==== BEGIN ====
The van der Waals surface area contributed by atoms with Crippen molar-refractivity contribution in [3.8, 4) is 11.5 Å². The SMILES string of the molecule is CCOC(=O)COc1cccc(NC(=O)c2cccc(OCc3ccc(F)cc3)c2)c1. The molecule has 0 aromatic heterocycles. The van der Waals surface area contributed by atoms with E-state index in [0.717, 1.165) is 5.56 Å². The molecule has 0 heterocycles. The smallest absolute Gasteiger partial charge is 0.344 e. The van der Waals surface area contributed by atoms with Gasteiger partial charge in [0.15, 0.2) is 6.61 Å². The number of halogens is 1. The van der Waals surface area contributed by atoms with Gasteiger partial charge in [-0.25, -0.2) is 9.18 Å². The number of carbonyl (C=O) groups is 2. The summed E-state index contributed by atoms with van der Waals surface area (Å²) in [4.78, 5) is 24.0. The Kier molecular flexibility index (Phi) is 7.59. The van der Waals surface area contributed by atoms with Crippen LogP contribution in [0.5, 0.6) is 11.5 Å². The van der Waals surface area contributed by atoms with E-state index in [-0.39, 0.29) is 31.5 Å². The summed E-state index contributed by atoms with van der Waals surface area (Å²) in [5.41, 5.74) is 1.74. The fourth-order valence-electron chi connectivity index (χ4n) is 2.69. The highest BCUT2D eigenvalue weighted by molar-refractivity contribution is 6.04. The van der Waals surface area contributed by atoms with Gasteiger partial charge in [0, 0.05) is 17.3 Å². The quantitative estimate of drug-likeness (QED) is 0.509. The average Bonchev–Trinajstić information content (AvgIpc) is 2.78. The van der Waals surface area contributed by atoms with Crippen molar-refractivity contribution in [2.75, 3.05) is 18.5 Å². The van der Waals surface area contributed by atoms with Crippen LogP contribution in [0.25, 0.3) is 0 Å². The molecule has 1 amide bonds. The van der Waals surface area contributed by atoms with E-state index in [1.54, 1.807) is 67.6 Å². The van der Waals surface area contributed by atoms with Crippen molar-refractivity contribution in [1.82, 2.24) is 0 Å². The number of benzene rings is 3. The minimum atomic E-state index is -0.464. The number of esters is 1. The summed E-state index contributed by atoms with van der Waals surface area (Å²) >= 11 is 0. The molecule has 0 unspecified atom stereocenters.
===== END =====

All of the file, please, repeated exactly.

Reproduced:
The van der Waals surface area contributed by atoms with Crippen molar-refractivity contribution in [3.8, 4) is 11.5 Å². The SMILES string of the molecule is CCOC(=O)COc1cccc(NC(=O)c2cccc(OCc3ccc(F)cc3)c2)c1. The molecule has 0 aromatic heterocycles. The van der Waals surface area contributed by atoms with E-state index in [0.717, 1.165) is 5.56 Å². The molecule has 0 heterocycles. The smallest absolute Gasteiger partial charge is 0.344 e. The van der Waals surface area contributed by atoms with Gasteiger partial charge in [0.15, 0.2) is 6.61 Å². The number of halogens is 1. The van der Waals surface area contributed by atoms with Gasteiger partial charge in [-0.25, -0.2) is 9.18 Å². The number of carbonyl (C=O) groups is 2. The summed E-state index contributed by atoms with van der Waals surface area (Å²) in [4.78, 5) is 24.0. The Kier molecular flexibility index (Phi) is 7.59. The van der Waals surface area contributed by atoms with Crippen LogP contribution in [0.5, 0.6) is 11.5 Å². The van der Waals surface area contributed by atoms with E-state index in [-0.39, 0.29) is 31.5 Å². The summed E-state index contributed by atoms with van der Waals surface area (Å²) in [5.41, 5.74) is 1.74. The fourth-order valence-electron chi connectivity index (χ4n) is 2.69. The highest BCUT2D eigenvalue weighted by molar-refractivity contribution is 6.04. The van der Waals surface area contributed by atoms with Gasteiger partial charge in [0, 0.05) is 17.3 Å². The quantitative estimate of drug-likeness (QED) is 0.509. The average Bonchev–Trinajstić information content (AvgIpc) is 2.78. The van der Waals surface area contributed by atoms with Crippen molar-refractivity contribution in [2.75, 3.05) is 18.5 Å². The van der Waals surface area contributed by atoms with Crippen LogP contribution in [0.25, 0.3) is 0 Å². The molecule has 1 amide bonds. The van der Waals surface area contributed by atoms with E-state index in [1.54, 1.807) is 67.6 Å². The van der Waals surface area contributed by atoms with Crippen molar-refractivity contribution in [1.82, 2.24) is 0 Å². The number of benzene rings is 3. The minimum atomic E-state index is -0.464. The number of esters is 1. The summed E-state index contributed by atoms with van der Waals surface area (Å²) >= 11 is 0. The molecule has 0 unspecified atom stereocenters.